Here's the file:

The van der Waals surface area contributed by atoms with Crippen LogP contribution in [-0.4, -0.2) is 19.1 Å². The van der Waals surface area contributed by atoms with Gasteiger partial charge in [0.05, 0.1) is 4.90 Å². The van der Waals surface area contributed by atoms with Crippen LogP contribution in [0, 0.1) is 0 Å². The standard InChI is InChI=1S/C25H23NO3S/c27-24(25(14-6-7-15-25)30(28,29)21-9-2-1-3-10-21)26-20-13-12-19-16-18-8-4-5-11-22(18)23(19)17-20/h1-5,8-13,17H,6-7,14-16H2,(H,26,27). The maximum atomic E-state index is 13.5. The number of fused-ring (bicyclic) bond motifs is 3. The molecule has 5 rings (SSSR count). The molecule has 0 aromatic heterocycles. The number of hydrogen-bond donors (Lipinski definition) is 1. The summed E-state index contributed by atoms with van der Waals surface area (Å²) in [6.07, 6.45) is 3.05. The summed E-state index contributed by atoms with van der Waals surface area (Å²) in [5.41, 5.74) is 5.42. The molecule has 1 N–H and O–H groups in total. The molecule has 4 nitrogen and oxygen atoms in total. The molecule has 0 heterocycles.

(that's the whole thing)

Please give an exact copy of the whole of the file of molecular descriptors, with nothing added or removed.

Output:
The van der Waals surface area contributed by atoms with Crippen LogP contribution in [-0.4, -0.2) is 19.1 Å². The van der Waals surface area contributed by atoms with Gasteiger partial charge in [0.05, 0.1) is 4.90 Å². The van der Waals surface area contributed by atoms with Crippen LogP contribution in [0, 0.1) is 0 Å². The standard InChI is InChI=1S/C25H23NO3S/c27-24(25(14-6-7-15-25)30(28,29)21-9-2-1-3-10-21)26-20-13-12-19-16-18-8-4-5-11-22(18)23(19)17-20/h1-5,8-13,17H,6-7,14-16H2,(H,26,27). The maximum atomic E-state index is 13.5. The number of fused-ring (bicyclic) bond motifs is 3. The molecule has 5 rings (SSSR count). The molecule has 0 aromatic heterocycles. The number of hydrogen-bond donors (Lipinski definition) is 1. The summed E-state index contributed by atoms with van der Waals surface area (Å²) in [6.07, 6.45) is 3.05. The summed E-state index contributed by atoms with van der Waals surface area (Å²) in [5.41, 5.74) is 5.42. The molecule has 1 N–H and O–H groups in total. The molecule has 4 nitrogen and oxygen atoms in total. The molecule has 0 heterocycles.